Belfast Telegraph

Northern Ireland's former state pathologist carried out at least one autopsy on someone shot dead every day of 1972, inquest hears

By Rebecca Black

Northern Ireland's former state pathologist carried out at least one autopsy on someone shot dead every single day of 1972.

Professor Thomas Marshall appeared as an expert witness before a new inquest into the fatal shooting of a pregnant teenager in west Belfast on a June 10, 1972.

Marian Brown (17) was struck by a number of bullets on Roden Street just after midnight as she kissed her boyfriend good night.

A new inquest into her death is seeking to discover whether she shot was by soldiers or paramilitaries as well as establishing other facts around the shooting.

Painting a picture of Northern Ireland in 1972, Professor Marshall said there had been 310 deaths by shooting that year.

"In 1972 we were performing autopsies on deaths by shooting almost once a day, we would get them in groups, three, one, two, four," he told the inquest on Tuesday morning.

Professor Marshall carried out the autopsy on Marian Brown on June 11, 1972 at his former base in Laganbank Road in Belfast,

He described that facility as "rather primitive", describing it as consisting of just three rooms in a stone building with no room for X-ray facilities.

Professor Marshall's original autopsy report described the clothes Marian had been wearing on the night she died as a black and yellow dress with black tights and beige shoes. Her clothes had been left covered in bullet holes.

He recorded she had been struck by three or four bullets. The fatal wound is recorded as being to her neck. She also had wounds to her arms and right knee.

Professor Marshall added the commentary to the autopsy reports that he felt it was more likely that she had been shot by a Thompson submachine gun than an SLR rifle.

The inquest previously heard that soldiers at that time used SLR rifles.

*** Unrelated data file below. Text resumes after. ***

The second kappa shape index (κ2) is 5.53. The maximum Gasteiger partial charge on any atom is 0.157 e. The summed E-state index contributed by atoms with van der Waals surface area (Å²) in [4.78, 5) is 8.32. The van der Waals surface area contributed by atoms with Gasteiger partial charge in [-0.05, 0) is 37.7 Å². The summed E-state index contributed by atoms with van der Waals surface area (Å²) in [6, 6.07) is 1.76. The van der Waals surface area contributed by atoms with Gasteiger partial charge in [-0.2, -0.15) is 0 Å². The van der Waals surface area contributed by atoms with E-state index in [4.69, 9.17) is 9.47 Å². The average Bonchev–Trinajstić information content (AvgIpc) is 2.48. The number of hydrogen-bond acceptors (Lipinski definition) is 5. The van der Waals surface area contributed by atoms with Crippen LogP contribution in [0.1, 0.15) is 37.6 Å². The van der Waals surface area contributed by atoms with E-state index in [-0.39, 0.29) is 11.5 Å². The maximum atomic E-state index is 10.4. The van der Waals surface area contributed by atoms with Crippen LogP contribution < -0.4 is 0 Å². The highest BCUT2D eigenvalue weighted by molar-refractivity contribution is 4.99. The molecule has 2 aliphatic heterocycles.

However Professor Marshall said he had changed his view in the last two years after receiving information that was new to him, that there had been a lot of bullets and fragments of bullets ricocheting at the scene where Marian had been shot

A number of other expert witnesses are expected to give evidence to the inquest on Tuesday afternoon and Wednesday, including HET pathologist Dr John Clark as well as pathologists Dr Nat Carey and Dr Russell Delaney.

Soldier H is also scheduled to give evidence by video link on Tuesday afternoon.

One of the objectives of the fresh inquest sitting at Belfast Coroners Court is to ascertain who shot Marian.

Her family initially believed she had been killed by loyalists, there were also rumours she was shot by the IRA but on Monday the first day of the inquest heard a fragment of a bullet retrieved from one of the three others shot on the same night was similar to the type of bullet used by soldiers in Belfast at that time.

Marian's family has attended every day of the inquest so far.

The previous inquest in 1974 at Crumlin Road court house lasted just a few hours and recorded an open verdict.

A new inquest into Marian's death was ordered by Attorney General John Larkin following a re-examination of the case by the Historical Enquiries Team, which included a review of ballistics and forensic evidence.

Belfast Telegraph Digital


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